Pixel Envy

Written by Nick Heer.

Teens Flock to YouTube for Music Consumption

Élyse Betters writes for 9to5 Mac:

The majority of American teens prefer YouTube to iTunes, radio, online radio, and CDs when it comes to finding and listening to music. […]

YouTube snagged 64 percent of 13-to-17 year olds, while radio came in second at 56 percent. iTunes held 54 percent, with CDs and Pandora rounding the top five at 50- and- 35 percent respectively.

I find radio’s second place finish shockingly high. Nobody I know actively listens to the radio. YouTube’s first place finish is awfully disappointing, considering it uses 128 kbps encoding of what are likely already-compressed songs. I know a few people who also rip songs from the videos with those YouTube to MP3 tools, which further compresses the 128 kbps audio from the video. These songs are painful to listen to.

This jives with Jonathan Berger‘s annual findings:

Berger then said that he tests his incoming students each year in a similar way. He has them listen to a variety of recordings which use different formats from MP3 to ones of much higher quality. He described the results with some disappointment and frustration, as a music lover might, that each year the preference for music in MP3 format rises. In other words, students prefer the quality of that kind of sound over the sound of music of much higher quality. He said that they seemed to prefer “sizzle sounds” that MP3s bring to music. It is a sound they are familiar with.

The O’Reilly article above does a great job explaining Berger’s reaction, but this Gizmodo article explains the methodology better (emphasis mine):

Students were asked to judge the quality of a variety of compression methods randomly mixed with uncompressed 44.1 KHz audio. The music examples included both orchestral, jazz and rock music. When I first did this I was expecting to hear preferences for uncompressed audio and expecting to see MP3 (at 128, 160 and 192 bit rates) well below other methods (including a proprietary wavelet-based approach and AAC). To my surprise, in the rock examples the MP3 at 128 was preferred. I repeated the experiment over 6 years and found the preference for MP3 – particularly in music with high energy (cymbal crashes, brass hits, etc) rising over time.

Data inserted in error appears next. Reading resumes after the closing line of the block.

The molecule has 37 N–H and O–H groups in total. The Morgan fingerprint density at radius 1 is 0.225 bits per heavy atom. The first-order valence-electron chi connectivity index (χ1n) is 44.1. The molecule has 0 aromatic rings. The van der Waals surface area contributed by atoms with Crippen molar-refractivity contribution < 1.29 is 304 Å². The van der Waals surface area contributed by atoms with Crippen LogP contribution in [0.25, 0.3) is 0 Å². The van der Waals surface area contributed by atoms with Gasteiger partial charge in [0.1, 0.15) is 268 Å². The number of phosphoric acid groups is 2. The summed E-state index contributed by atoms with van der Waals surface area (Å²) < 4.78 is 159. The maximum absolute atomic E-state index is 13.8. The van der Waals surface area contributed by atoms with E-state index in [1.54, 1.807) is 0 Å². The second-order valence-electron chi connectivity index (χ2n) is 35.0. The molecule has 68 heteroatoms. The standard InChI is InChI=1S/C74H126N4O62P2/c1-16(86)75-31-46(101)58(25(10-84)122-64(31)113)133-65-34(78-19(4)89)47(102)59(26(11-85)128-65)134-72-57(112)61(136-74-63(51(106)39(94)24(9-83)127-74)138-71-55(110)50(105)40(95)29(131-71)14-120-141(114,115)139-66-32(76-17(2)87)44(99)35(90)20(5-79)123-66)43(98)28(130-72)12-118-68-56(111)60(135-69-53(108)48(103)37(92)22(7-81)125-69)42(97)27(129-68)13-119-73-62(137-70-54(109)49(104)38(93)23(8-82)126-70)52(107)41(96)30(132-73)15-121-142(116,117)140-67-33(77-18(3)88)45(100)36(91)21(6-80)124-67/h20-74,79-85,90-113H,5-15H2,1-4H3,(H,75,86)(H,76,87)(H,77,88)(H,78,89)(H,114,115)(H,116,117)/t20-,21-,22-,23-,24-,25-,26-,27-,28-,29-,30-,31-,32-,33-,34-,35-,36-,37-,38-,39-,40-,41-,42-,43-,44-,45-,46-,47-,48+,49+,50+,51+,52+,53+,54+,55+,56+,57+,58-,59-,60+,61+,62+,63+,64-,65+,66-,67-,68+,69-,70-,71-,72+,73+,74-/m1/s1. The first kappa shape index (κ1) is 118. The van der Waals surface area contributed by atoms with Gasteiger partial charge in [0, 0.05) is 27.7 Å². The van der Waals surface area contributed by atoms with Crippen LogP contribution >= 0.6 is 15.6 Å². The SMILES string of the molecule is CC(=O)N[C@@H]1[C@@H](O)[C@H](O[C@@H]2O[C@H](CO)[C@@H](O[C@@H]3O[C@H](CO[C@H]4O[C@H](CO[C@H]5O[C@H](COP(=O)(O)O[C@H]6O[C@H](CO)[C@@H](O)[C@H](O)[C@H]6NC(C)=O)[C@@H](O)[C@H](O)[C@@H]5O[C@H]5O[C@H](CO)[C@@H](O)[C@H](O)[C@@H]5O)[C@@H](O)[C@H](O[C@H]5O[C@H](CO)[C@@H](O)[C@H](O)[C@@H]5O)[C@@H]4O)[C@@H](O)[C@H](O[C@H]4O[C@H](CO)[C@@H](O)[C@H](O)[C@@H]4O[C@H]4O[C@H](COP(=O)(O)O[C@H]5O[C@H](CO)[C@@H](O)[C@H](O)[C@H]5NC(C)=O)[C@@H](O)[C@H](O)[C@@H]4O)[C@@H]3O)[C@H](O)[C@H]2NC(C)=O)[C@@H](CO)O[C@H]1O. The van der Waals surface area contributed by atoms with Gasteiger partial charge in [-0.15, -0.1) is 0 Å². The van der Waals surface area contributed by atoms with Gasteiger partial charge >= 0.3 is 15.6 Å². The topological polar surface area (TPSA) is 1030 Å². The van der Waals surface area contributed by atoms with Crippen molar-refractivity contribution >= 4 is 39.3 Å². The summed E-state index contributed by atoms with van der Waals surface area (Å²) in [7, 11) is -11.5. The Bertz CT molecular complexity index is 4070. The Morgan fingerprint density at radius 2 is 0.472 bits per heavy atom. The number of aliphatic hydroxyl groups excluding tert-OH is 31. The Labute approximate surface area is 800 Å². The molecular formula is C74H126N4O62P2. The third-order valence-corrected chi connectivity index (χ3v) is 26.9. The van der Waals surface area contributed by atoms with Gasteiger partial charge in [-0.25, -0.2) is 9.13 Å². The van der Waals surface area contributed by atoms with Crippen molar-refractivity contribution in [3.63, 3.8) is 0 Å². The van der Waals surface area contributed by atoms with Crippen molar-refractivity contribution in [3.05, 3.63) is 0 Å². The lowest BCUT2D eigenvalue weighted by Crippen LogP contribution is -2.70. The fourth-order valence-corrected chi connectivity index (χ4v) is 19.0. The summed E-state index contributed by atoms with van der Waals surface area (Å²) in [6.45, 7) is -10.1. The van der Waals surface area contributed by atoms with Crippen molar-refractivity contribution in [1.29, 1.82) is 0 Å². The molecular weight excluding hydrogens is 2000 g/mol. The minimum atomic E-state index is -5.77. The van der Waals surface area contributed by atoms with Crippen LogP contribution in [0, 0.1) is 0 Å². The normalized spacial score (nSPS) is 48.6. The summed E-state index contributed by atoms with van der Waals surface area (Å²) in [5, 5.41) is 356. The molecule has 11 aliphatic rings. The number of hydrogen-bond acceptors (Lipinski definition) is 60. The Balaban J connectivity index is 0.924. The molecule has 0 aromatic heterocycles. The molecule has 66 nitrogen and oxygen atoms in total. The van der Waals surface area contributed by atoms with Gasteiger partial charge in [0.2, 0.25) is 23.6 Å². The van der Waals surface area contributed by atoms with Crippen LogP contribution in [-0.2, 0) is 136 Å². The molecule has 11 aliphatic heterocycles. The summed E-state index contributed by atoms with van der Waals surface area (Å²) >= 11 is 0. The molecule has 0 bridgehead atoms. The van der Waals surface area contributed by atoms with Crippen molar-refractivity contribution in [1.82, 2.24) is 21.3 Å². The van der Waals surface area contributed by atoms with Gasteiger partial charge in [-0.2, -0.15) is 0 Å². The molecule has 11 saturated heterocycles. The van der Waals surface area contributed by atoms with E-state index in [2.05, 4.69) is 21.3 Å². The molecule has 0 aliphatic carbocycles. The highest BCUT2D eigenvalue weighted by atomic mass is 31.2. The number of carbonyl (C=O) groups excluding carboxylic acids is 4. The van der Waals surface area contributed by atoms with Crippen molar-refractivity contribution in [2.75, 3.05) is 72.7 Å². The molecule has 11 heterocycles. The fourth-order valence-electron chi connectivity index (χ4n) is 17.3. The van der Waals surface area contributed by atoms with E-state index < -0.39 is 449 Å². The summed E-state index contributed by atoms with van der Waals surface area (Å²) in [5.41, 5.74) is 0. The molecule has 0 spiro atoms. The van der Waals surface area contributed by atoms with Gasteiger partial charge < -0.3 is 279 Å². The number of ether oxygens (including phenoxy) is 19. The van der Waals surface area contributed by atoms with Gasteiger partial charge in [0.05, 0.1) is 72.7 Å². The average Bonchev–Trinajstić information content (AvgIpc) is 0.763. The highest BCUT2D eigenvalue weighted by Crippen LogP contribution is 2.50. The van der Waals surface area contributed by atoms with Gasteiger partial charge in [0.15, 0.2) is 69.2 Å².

This is so disappointing. I remember listening to 128 kbps MP3 files when Napster was still a thing, and even then, I recognized that they sound like crap. There’s so much pre-echo that any song sounds like it was recorded in a wind tunnel.

My preference, for what it’s worth, is V0 MP3 for almost everything. It’s a stellar balance between file size and quality, and it’s easily encodable with Blacktree’s iTunes LAME or XLD. The latter also makes it easy to encode FLAC or ALAC files, both lossless formats of which the latter plays perfectly with iTunes. 256 kbps AAC is also a great lossy encoder, and it’s iTunes’ default if you don’t want to diddle with other encoders.

Please stop listening to 128 kbps MP3s, though. The difference is obvious, and it sounds like crap.